The ceremony was performed at the west coast branch of L&M Arts in Los Angeles on December 4.

The ritual was part of the gallery’s current “For the Martian Chronicles” exhibit and employed custom robes made in the original A∴A∴ (Crowley’s magical order) designs and a circle, altar and triangle fabricated in Thelemic colors.
 

 

 

Posted by Richard Metzger | Leave a comment
Arm tattoo looks like you’re shooting a camera
12.17.2012
03:58 pm

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Art

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My first initial response to this Pentax K1000 SLR tattoo by artist Helma van der Weide was “Oh, wow! That’s kinda clever.” 

Then after a few seconds, I realized it’s permanent and the “owner” is always going to have to hold her arm in front of her face like that for the rest of her life so that people get the joke…

Via Laughing Squid

Posted by Tara McGinley | Leave a comment
‘Art is a means of feeling our way forwards’: Oskar Kokoschka’s letter to a prisoner of war
12.14.2012
08:46 pm

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Art
Belief
Politics
Thinkers

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oskar_kokoschka_self_portrait
 
The artist, poet and playwright, Oskar Kokoschka sent the following letter to a young German prisoner of war, in 1946. In it he advised him to be warmed by love ‘the sight of our neighbor, other people, a foreign nation, another race,’ in which the ‘embrace of love will illumine the choice, form and shape of a new order of humanity.’ Kokoschka understood the young man’s trauma, having himself served as a Dragoon in the Imperial Austrian army, during the First World War, where he slithered in trenches through ‘bottomless mud,’ until he was seriously wounded and considered too mentally unstable to fight - the twisted logic of this was not lost on Kokoschka. Later, he was the focus of hatred and bigotry, when his art was deemed ‘degenerate’ by the Nazis. It forced Kokoschka to flee Austria for Prague, before then moving to Ullapool in Scotland, where he remained for the duration of the Second World War.

In this letter, Kokoschka expounds his belief in the importance of art and the artist that could show the ‘way up from subjection of blind obedience to human freedom.’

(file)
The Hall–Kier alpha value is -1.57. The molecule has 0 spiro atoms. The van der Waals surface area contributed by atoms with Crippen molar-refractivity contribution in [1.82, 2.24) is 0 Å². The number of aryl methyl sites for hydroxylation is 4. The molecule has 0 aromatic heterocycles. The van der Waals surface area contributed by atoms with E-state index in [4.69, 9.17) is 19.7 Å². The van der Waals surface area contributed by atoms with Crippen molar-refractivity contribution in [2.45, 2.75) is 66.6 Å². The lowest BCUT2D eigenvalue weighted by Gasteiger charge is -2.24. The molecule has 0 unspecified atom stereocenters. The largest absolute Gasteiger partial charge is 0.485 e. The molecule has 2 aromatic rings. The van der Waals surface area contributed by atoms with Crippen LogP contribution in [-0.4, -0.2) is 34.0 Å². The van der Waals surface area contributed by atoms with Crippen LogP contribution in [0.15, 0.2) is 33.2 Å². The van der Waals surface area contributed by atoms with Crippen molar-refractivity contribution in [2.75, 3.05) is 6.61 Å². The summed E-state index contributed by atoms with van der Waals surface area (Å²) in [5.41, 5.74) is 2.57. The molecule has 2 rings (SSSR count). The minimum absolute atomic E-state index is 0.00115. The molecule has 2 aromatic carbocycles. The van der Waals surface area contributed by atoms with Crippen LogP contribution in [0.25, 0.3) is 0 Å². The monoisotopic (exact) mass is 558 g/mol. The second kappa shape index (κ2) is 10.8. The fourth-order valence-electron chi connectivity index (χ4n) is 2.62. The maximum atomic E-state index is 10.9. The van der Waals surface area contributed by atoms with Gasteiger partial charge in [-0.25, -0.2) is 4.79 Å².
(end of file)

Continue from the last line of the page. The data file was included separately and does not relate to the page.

To a German Prisoner-of-War (Fritz Shahlecker)

[London,] 4 July 1946

A close friend showed me the drawings you made in the camp in England. He told me of your prospects of soon regaining your freedom and returning home to Tübingen. Like many of your fellow-Germans, you were abused in your early youth by a criminal demagogy and thrown into a war of aggression, during which the authority of human precepts was thoroughly and totally suspended, and which appears even now to threaten the future validity of those same precepts.

As an older man, I am in a position to make comparisons which shed light on the changes that have taken place in the moral sphere. That gives me a right to offer a younger man some advice that may come in useful when you are home again. After every great disappointment - in your case, when one has been the victim of a betrayal - one’s insight is clouded, because one is always overcome by weariness at the same time. The tendency to feel sorry for oneself is only a natural consequence of that weariness. You are honest in your drawings, but it seems to me that you tend towards the idealized view which comes from being in the center of a world that one is trying to rebuild. In your drawings you are trying to give shape to a new world with artistic expressive media available to you, after the reduction of your old world to ruins. You want it to be a human world, in contrast to the physical, materialistic world where naked force ruled, and in my view that is the hopeful and promising aspect of your experiment.